The Legislature is meeting in a conference committee to decide the fate of the budget. They must have a budget passed and sent by the governor by 6:00PM tomorrow.
One of the sticking points between the House and the Senate is how much we’re going to raise the tobacco tax. The Senate approved a bill raising it from the current $0.32 a pack to $1.08 a pack. The House only wants to raise it to $0.68 cents a pack.
— Greg Hilburn (@GregHilburn1) June 10, 2015
It hasn’t gone unnoticed. As Jeff Sadow reminded us today that Speaker Chuck Kleckley and State Rep. Lance Harris, the head of the Republican legislative delegation, own convenience store chains.
Yet Harris and Kleckley have been perhaps the two most vocal opponents against signing on to the Senate’s much higher proposed level. And perhaps that’s not an accident, as they both own convenience stores that do a lot of business selling tobacco, allowing catering to a special interest to take precedence over the people’s interests.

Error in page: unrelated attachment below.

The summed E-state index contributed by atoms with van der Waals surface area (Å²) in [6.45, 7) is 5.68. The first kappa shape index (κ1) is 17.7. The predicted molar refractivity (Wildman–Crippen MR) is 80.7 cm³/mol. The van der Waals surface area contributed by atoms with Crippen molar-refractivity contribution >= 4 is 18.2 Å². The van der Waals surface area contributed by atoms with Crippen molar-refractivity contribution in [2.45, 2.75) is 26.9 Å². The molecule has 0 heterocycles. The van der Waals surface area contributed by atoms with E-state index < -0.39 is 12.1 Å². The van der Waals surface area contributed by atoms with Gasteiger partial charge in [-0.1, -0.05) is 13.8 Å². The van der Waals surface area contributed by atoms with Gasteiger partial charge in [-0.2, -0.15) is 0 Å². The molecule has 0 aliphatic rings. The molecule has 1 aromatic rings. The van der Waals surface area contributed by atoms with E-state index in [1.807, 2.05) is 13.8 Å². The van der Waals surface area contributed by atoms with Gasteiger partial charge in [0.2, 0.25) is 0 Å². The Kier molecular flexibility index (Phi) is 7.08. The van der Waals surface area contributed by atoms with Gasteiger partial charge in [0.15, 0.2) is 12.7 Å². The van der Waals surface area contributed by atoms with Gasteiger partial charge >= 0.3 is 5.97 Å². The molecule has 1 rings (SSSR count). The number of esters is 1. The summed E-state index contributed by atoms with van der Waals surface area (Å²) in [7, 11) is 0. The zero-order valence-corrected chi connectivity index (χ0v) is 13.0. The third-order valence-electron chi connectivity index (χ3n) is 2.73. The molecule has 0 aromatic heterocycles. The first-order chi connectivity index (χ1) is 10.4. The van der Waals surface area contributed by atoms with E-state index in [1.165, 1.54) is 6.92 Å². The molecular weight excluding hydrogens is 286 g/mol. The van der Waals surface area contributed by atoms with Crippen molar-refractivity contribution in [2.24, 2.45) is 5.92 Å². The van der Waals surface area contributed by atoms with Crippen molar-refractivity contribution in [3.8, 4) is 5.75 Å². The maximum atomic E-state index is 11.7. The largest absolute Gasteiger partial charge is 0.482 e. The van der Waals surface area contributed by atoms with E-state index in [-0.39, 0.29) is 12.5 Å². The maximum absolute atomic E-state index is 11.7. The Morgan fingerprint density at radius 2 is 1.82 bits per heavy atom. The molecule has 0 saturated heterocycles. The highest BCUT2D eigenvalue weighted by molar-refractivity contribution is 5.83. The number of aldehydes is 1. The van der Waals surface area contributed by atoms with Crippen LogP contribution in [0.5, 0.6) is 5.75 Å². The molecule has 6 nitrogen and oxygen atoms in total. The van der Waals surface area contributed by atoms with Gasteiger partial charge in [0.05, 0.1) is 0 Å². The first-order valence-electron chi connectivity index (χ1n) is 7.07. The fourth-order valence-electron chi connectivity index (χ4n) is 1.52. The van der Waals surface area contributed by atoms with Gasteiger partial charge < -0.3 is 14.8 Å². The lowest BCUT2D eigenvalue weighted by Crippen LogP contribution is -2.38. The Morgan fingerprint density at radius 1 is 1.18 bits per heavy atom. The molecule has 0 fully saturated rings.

Regardless of motive, this disconnection is exemplified by Harris’ thoughts on a higher cigarette tax level, where he declared on the floor concerning one higher than the House’s preference “It’s not fair to put it on the backs of a small segment of society.” If you’re a conservative, that misses the point entirely: the primary purpose of the cigarette tax is not to extract wealth but to have people take responsibility for the costs that otherwise they externalize to everybody else.
Here’s a tweet from Steve Spires of the Louisiana Budget Project (stopped watch and all that) explaining why Kleckley’s tax plan is a dumb idea:
I would also add that it would be an increase of yet another uncompetetive tax for Louisiana business. Many states have moved away from taxing utility use by businesses because it is a cost of doing business. Taxing the inputs of a business causes double taxation.
But we shouldn’t kid ourselves that the cigarette tax increase will bring in the revenue the state needs. The cigarette tax rate being proposed by both the Senate and House would still have Louisiana’s cigarette taxes below that of Arkansas and Texas and not even close to approaching the national average. The best argument for the higher cigarette tax rate vs the increase in the tax on business utilities is that it does the least amount of fiscal harm and may provide long-term health benefits and cost savings.
But that makes too much sense for the House to go along with.